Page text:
'Twas my freshman year of college, six years before I first started writing fiction, and three years before I was rejected from a short story writing course because I was an art major.1 The professor spread out about 100 postcards on the floor and had each of us choose three to combine into a drawing.
One caught my eye right away: a work by my favorite artist, René Magritte.2 I snatched it up and scanned the rest of the cards as my choices quickly dwindled. In the end I snagged a Picasso collage I'd never seen before and a photo of a desert landscape to round out my triumvirate of awesome.
I knew I couldn't resort to my usual grayscale pencil drawing, not with a desert sunset involved, so for the first time ever I ventured into the realm of chalk pastels. I merged Magritte's tuba, suitcase, and cloth-ed woman with a Picasso moth and set them against the desert backdrop. The result:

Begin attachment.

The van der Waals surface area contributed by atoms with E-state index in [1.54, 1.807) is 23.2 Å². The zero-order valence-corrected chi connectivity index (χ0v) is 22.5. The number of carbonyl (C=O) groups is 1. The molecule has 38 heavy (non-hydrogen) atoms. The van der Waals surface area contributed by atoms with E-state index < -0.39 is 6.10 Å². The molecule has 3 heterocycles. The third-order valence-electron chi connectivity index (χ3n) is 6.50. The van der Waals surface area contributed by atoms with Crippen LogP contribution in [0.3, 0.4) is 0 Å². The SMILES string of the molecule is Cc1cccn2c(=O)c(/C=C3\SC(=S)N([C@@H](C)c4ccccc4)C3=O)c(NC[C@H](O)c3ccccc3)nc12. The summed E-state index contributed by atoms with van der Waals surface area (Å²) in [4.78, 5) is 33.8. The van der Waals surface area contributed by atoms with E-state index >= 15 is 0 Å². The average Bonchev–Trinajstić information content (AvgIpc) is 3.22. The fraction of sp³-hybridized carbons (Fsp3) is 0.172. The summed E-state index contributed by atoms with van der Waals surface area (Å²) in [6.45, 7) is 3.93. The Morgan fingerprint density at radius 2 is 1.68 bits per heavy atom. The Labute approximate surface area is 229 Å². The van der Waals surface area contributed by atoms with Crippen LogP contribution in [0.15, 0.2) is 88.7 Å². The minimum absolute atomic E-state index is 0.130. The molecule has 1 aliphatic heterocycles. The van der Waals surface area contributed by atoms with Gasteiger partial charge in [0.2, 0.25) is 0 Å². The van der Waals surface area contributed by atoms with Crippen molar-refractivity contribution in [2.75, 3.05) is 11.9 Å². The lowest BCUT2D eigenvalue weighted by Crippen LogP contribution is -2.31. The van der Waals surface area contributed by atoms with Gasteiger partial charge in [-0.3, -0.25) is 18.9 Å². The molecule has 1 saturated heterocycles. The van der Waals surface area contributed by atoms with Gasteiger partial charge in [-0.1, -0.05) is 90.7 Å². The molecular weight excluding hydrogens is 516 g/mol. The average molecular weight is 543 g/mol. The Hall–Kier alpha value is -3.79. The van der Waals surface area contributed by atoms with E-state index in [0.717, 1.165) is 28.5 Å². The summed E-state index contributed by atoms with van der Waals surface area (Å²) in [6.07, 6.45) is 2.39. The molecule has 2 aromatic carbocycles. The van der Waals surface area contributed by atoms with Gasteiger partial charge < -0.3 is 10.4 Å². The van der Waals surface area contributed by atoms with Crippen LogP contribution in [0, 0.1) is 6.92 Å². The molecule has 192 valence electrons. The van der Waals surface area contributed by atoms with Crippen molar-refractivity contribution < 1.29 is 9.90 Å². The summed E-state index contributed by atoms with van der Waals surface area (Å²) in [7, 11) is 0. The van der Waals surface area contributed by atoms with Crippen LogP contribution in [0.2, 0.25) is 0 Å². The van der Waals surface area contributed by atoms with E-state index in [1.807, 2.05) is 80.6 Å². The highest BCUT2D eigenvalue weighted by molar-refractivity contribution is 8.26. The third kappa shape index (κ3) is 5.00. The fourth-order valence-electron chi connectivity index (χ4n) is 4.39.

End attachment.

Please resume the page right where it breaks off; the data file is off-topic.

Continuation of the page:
I'd hoped to come up with some clever way to tie this all back to story writing, but since a picture is worth 1,000 words and this one comprises three pictures, I'm already way past my quota. Instead, I'll just leave you with this:
More art should have tubas in it.
1 That's a half-truth. I wasn't rejected for being an art major. I was rejected for not being an English major. It's probably just as well, since my other courses only afforded me 17 seconds of spare time that semester. (Seventeen seconds? / I can't write a tale that fast. / Maybe a haiku...)
2 Ceci n'est pas une apostille.